Minimal polynomial (field theory)


Minimal polynomial (field theory)

In field theory, given a field extension E / F and an element α of E that is an algebraic element over F, the minimal polynomial of α is the monic polynomial p, with coefficients in F, of least degree such that p(α) = 0. The minimal polynomial is irreducible over F, and any other non-zero polynomial f with f(α) = 0 is a (polynomial) multiple of p.

Proof: Let E / F be a field extension over F as above, \alpha \in E, and f \in F[x] a minimal polynomial. Suppose f = g * h where g,h \in F[x]\F. Hence f(α) = 0. Since fields are also integral domains, we have that g(α) = 0 or h(α) = 0. As both the degrees of both g and h are smaller than the degree of f, we get a contradiction as f does not have a minimal degree. We conclude that minimal polynomials are irreducible.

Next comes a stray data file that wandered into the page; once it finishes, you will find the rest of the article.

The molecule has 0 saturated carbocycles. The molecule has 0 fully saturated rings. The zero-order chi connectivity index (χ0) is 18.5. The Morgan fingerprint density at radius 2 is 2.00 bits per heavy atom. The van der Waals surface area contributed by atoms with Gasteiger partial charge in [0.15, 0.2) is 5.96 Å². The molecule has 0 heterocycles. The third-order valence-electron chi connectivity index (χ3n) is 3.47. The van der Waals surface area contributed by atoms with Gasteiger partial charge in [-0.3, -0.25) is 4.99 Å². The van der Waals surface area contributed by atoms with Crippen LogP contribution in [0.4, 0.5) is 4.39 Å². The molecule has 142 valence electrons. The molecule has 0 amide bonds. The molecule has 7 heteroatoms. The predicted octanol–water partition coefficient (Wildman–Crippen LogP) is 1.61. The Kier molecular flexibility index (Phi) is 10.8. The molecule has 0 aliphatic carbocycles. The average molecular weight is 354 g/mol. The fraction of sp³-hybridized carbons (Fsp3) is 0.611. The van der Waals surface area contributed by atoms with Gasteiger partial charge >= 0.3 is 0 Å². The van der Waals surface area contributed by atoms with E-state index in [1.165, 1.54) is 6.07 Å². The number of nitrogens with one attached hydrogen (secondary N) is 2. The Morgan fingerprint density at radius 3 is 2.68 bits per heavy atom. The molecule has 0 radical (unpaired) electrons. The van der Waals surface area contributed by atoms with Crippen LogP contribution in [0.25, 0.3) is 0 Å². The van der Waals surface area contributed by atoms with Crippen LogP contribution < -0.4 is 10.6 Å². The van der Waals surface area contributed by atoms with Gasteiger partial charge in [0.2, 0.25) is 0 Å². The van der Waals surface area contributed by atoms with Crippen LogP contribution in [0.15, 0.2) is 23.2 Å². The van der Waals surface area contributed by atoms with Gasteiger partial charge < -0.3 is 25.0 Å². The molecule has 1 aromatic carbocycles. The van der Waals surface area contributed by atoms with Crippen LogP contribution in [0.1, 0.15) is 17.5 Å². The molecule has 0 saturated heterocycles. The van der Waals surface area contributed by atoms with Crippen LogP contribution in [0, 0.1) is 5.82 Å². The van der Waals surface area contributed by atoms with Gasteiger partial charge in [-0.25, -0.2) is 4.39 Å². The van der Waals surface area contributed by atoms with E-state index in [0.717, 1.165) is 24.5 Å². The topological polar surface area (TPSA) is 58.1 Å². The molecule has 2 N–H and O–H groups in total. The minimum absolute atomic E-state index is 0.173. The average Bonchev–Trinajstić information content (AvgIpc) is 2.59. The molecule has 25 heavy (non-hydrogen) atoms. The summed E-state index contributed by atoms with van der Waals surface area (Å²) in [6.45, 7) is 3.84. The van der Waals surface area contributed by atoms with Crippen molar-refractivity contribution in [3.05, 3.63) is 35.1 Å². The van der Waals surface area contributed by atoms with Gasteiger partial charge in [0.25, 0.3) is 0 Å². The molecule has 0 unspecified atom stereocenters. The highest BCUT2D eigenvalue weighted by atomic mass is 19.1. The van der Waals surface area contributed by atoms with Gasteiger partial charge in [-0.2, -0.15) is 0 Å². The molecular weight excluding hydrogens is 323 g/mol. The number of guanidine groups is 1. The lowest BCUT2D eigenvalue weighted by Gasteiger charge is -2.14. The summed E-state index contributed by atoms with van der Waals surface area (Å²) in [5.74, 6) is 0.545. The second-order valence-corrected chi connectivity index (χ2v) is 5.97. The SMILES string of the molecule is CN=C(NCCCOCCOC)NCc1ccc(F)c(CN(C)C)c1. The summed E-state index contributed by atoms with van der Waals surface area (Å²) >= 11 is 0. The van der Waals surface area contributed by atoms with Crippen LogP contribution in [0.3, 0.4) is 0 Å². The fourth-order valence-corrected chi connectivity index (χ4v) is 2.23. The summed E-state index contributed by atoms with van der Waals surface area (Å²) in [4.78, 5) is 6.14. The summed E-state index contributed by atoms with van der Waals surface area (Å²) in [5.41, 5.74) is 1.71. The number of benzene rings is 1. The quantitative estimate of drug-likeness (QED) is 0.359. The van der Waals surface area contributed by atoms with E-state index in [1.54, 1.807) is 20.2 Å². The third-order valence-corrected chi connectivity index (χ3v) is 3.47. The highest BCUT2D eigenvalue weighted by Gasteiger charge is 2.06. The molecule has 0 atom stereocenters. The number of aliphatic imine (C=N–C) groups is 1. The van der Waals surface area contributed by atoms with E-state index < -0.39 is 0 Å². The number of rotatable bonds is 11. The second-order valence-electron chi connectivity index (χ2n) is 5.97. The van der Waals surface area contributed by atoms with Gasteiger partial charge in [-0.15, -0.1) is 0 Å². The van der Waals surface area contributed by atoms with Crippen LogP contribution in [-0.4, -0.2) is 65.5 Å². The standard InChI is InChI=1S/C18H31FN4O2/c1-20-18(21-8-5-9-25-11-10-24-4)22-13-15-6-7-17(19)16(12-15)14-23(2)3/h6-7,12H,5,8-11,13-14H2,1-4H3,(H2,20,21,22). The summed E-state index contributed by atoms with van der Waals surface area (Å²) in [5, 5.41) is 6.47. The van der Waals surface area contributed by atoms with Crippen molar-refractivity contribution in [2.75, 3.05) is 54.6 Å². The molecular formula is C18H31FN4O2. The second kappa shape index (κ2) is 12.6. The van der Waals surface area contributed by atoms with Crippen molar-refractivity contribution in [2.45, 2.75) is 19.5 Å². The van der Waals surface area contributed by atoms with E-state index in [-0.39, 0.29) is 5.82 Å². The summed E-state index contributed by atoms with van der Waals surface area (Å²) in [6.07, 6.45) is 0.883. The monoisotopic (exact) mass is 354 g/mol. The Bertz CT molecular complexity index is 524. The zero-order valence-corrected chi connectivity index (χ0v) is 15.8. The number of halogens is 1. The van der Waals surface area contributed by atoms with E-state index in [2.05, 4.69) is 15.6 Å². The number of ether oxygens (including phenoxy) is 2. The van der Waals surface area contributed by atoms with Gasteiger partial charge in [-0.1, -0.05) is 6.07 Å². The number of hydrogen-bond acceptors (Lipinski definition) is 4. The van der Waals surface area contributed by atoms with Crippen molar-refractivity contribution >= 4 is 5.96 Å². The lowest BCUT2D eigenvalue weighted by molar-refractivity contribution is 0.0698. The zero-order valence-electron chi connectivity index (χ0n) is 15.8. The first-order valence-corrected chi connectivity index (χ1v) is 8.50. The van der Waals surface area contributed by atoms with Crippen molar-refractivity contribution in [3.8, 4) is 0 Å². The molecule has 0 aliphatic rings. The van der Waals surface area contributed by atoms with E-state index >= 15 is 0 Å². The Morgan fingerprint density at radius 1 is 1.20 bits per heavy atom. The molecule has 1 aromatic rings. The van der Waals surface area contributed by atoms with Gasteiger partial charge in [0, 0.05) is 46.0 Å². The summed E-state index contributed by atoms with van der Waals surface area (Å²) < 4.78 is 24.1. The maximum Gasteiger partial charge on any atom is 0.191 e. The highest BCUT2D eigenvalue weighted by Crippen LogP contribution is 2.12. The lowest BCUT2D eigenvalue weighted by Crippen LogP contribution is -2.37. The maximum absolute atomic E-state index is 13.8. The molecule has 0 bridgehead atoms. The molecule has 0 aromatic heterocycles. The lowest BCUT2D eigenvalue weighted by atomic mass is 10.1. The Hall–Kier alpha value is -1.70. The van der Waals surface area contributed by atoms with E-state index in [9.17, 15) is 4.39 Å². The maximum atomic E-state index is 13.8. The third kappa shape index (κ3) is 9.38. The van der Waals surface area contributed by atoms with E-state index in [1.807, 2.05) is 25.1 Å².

For example, for F = \mathbb{Q}, E = \mathbb{R}, \alpha = \sqrt 2 the minimal polynomial for α is p(x) = x2 − 2.

If

\alpha = \sqrt 2 + \sqrt 3

then

p(x) = x^4 - 10 x^2 + 1 = (x - \sqrt 2 - \sqrt 3)(x + \sqrt 2 - \sqrt 3)(x - \sqrt 2 + \sqrt 3)(x + \sqrt 2 + \sqrt 3)

is the minimal polynomial.

The base field F is important as it determines the possibilities for the coefficients of p(x). For instance if we take F = \mathbb{R}, then

p(x) = x - \sqrt 2

is the minimal polynomial for

\alpha = \sqrt 2.

References


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